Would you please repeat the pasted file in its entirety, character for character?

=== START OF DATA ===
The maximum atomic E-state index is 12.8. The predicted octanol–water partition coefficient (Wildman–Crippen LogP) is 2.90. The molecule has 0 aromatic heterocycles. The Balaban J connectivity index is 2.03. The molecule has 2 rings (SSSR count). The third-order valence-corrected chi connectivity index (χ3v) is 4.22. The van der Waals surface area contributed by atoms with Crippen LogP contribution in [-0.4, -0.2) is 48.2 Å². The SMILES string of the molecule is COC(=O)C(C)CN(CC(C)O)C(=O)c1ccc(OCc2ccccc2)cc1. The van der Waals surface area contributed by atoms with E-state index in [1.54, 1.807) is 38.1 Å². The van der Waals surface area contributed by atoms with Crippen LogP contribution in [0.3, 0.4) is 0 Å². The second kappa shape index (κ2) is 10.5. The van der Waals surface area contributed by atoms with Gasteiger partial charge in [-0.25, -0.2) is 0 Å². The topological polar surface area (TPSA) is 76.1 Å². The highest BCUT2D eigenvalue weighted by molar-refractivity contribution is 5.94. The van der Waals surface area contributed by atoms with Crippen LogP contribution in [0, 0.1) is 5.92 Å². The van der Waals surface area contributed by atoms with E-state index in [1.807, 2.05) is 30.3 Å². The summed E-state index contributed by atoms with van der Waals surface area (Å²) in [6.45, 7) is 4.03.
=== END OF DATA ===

The maximum atomic E-state index is 12.8. The predicted octanol–water partition coefficient (Wildman–Crippen LogP) is 2.90. The molecule has 0 aromatic heterocycles. The Balaban J connectivity index is 2.03. The molecule has 2 rings (SSSR count). The third-order valence-corrected chi connectivity index (χ3v) is 4.22. The van der Waals surface area contributed by atoms with Crippen LogP contribution in [-0.4, -0.2) is 48.2 Å². The SMILES string of the molecule is COC(=O)C(C)CN(CC(C)O)C(=O)c1ccc(OCc2ccccc2)cc1. The van der Waals surface area contributed by atoms with E-state index in [1.54, 1.807) is 38.1 Å². The van der Waals surface area contributed by atoms with Crippen LogP contribution in [0.3, 0.4) is 0 Å². The second kappa shape index (κ2) is 10.5. The van der Waals surface area contributed by atoms with Gasteiger partial charge in [-0.25, -0.2) is 0 Å². The topological polar surface area (TPSA) is 76.1 Å². The highest BCUT2D eigenvalue weighted by molar-refractivity contribution is 5.94. The van der Waals surface area contributed by atoms with Crippen LogP contribution in [0, 0.1) is 5.92 Å². The van der Waals surface area contributed by atoms with E-state index in [1.807, 2.05) is 30.3 Å². The summed E-state index contributed by atoms with van der Waals surface area (Å²) in [6.45, 7) is 4.03.